June 23, 2013
June 23, 2013
June 26, 2013
Computers in Education
23.1093.1 - 23.1093.14
Student Attention in Unstructured-Use, Computer-Infused ClassroomsThe number of computer-infused classrooms is increasing due to an increasing number ofengineering programs requiring students to purchase personal computers. Typically,there are two types of computer-infused classrooms. In the structured-use paradigm,computers are integrated into instructional activities in a meaningful and deliberatemanner and every student is required to bring a computer to class. In the unstructured-use paradigm, instructors may use computers for lecture delivery, but student computeruse is neither directed nor required. In past research, the structured-use paradigm hasbeen related to increased student attitudes and successful behaviors that support learning.Despite this finding, unstructured-use continues to be common in classrooms because ofthe time requirements for learning instructional technology and modifying lectures.One possible explanation for the difference in learning between structured-use andunstructured-use computer-infused classrooms is that structured-use encourages studentattentiveness. Distraction and inattentiveness are significant concerns for educators asattention is a fundamental requirement for learning.In order to gain an understanding of student attention in unstructured-use classrooms, theauthors collected data in a computer-infused statics course (~300 seats) and a dynamicscourse (~100 seats), both of which have unstructured computer usage. The authors useda software tool to automatically capture, in real-time, data related to the students’computer’s top-most, “active” window. The authors also conducted in-class observationsof student computer-use to validate the use of using the captured active window data as aproxy for attention in unstructured-use classrooms. Attention patterns are reported forboth the qualitative naturalistic observations and the quantitative active-windowmeasurements. The data are compared to previously collected data from structured-useclassrooms. Differences and similarities between student-attention in structured-use andunstructured-use computer-infused classrooms are discussed.The findings can be used as empirical evidence to encourage instructors to incorporatestructured computer-use into their pedagogical practice.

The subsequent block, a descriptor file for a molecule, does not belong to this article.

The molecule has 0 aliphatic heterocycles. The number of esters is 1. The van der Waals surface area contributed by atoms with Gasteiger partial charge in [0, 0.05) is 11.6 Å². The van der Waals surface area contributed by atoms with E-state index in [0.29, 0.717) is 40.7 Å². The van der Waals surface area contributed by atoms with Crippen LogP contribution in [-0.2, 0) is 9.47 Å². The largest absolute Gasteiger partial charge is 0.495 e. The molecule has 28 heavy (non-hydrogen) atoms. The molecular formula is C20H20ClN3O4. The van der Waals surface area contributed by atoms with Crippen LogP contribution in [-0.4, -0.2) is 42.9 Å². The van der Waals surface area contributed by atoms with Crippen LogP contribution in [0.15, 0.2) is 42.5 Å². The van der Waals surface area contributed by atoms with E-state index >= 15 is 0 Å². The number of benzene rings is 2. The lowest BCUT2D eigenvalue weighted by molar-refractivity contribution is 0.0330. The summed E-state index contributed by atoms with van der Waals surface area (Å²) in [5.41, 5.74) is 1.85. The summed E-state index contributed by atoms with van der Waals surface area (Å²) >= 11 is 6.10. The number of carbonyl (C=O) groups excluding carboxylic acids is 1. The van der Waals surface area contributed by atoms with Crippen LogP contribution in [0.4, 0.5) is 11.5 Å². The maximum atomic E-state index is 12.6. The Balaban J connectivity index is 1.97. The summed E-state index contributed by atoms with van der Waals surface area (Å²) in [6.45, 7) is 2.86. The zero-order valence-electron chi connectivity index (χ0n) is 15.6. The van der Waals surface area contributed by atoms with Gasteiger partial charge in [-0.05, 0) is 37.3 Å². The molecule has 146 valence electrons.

Mohammadi-Aragh, M. J., & Williams, C. B. (2013, June), Student Attention in Unstructured-Use, Computer-Infused Classrooms Paper presented at 2013 ASEE Annual Conference & Exposition, Atlanta, Georgia. 10.18260/1-2--22478
ASEE holds the copyright on this document. It may be read by the public free of charge. Authors may archive their work on personal websites or in institutional repositories with the following citation: © 2013 American Society for Engineering Education. Other scholars may excerpt or quote from these materials with the same citation. When excerpting or quoting from Conference Proceedings, authors should, in addition to noting the ASEE copyright, list all the original authors and their institutions and name the host city of the conference. - Last updated April 1, 2015